Producing an Educational Video – Part Two

In Part One we took care of planning our project. We identified the target audience, proper medium (VIDEO!) and the goals for our project. Now, in PART TWO, we will move into the actual production process:


If you have a script, a draft of a script, or at least an outline this will help us estimate the cost of producing your video. If you need help with scriptwriting RMAVP has a host of scriptwriters at the ready.  We will meet with you to discuss your project and talk about the costs involved in writing the script. Here are some of the things we will discuss before we start the scripting process:

  • Decide what type of approach your video will need. Will the program consist of narration only, covered by video? Will it be hosted on screen by someone on your staff or by a professional? Will you include interviews? While a straight-narrated script with no interviews is much easier to write and control, the use of interviews can make a much more interesting piece for your audience.
  • Consider your audience. This is imperative throughout the entire production process. At the scriptwriting stage, such questions as the following arise: What will the audience members’ interests be? How long will you be able to retain their attention? An adult audience’s attention span will last about 8 to 10 minutes. For children, plan for three to five minutes. If you produce a video that is designed to tell audience members everything they will need to know about a particular topic and the program is too long, you’ll lose your audience. This is often one of the most difficult aspects of writing a good script; there is often too much information to include in a short time-span.


Once the script is finished, use the following as a checklist to evaluate if you need to make any changes:

  • Have I explained myself in simple language? (When I read the script aloud, does it sound as if I’m talking to an audience or just reading to an audience?)
  • Have I avoided technical language, jargon?

Applying finishing touches to the script

After you’ve read the finished script, why not let someone in your intended audience read it over? You may learn that you have included jargon or inadequate explanations in some areas, or you may have left gaps in the content. You also can determine what areas your intended audience will find the most and least interesting.

Before you have a narrator record the script, double-check the script to make sure it is exactly how you want it. This is an important step, because once your video is edited, it is very difficult (and very expensive) to change.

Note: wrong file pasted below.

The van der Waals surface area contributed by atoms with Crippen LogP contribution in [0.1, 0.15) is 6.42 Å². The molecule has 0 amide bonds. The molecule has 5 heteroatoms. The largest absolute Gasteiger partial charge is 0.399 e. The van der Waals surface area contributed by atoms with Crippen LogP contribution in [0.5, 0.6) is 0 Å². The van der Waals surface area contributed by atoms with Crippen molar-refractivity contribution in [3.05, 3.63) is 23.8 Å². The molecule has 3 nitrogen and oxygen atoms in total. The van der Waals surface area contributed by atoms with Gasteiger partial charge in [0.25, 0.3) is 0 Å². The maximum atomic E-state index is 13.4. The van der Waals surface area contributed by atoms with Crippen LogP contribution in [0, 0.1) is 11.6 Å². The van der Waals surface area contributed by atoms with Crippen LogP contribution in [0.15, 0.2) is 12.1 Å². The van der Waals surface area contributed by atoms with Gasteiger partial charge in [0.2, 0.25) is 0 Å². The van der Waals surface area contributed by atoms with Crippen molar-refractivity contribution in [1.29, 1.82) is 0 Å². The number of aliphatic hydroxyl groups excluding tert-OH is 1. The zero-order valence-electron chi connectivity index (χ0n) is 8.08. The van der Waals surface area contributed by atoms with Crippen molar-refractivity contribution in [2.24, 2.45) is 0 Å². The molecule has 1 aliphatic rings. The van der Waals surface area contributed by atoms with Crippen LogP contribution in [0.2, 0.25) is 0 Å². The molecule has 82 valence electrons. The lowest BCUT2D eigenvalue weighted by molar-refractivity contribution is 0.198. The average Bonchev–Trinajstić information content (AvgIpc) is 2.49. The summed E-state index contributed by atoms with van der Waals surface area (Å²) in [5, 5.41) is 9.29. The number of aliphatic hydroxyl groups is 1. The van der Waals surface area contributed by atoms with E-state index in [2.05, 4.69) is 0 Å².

Shooting  (Please stop calling this filming- unless you are shooting on FILM!)

The shooting stage is what most people consider the production phase of a video program. It’s the glamour stage, the “lights, camera, action” stage. However, as you have already read, much planning goes into the program before any video is ever shot. If you have hired a production company, you may be asked to accompany photographers as they shoot video to make sure they get everything the way you want it.


Editing a videotape is a creative process. It’s where you put all the various parts together into one, coherent, comprehensive program. It’s also time-consuming. The industry rule of thumb is that for one minute of finished video in a program, it takes at least one hour of editing time. So for a 10-minute program, expect a minimum of 10 hours of editing time to complete it. Depending on the number of special effects you want to include, that amount of time may double. Other editing options are available to you if you can’t afford a production company.

What’s left?

After the program has been edited, it needs to be duplicated. Several video duplicating companies operate in Colorado. Shop around for the best deal. Keep in mind that the tapes have to be distributed in some way — through the mail (if the program is on videotape), by satellite or by network television. Duplication and distribution costs must be considered when developing an overall video production budget. And if the web is you initial destination- be sure your production company knows all the right things to maximize your web video- compression, size, file size, etc.


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